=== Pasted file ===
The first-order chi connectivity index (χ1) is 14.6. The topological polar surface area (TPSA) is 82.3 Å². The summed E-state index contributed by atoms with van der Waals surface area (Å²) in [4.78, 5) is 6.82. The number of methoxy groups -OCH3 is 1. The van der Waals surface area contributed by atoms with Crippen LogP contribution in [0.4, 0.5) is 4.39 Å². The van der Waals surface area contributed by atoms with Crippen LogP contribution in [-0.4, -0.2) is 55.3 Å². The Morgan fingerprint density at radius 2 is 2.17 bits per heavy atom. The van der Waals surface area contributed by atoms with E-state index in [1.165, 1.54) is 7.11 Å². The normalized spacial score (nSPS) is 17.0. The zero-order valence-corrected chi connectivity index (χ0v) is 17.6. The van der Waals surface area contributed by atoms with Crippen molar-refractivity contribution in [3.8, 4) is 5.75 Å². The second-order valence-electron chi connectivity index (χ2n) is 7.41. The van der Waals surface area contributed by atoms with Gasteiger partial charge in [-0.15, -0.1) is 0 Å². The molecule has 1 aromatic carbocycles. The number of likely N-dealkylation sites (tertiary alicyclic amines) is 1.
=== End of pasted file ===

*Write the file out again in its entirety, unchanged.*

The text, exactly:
The first-order chi connectivity index (χ1) is 14.6. The topological polar surface area (TPSA) is 82.3 Å². The summed E-state index contributed by atoms with van der Waals surface area (Å²) in [4.78, 5) is 6.82. The number of methoxy groups -OCH3 is 1. The van der Waals surface area contributed by atoms with Crippen LogP contribution in [0.4, 0.5) is 4.39 Å². The van der Waals surface area contributed by atoms with Crippen LogP contribution in [-0.4, -0.2) is 55.3 Å². The Morgan fingerprint density at radius 2 is 2.17 bits per heavy atom. The van der Waals surface area contributed by atoms with E-state index in [1.165, 1.54) is 7.11 Å². The normalized spacial score (nSPS) is 17.0. The zero-order valence-corrected chi connectivity index (χ0v) is 17.6. The van der Waals surface area contributed by atoms with Crippen molar-refractivity contribution in [3.8, 4) is 5.75 Å². The second-order valence-electron chi connectivity index (χ2n) is 7.41. The van der Waals surface area contributed by atoms with Gasteiger partial charge in [-0.15, -0.1) is 0 Å². The molecule has 1 aromatic carbocycles. The number of likely N-dealkylation sites (tertiary alicyclic amines) is 1.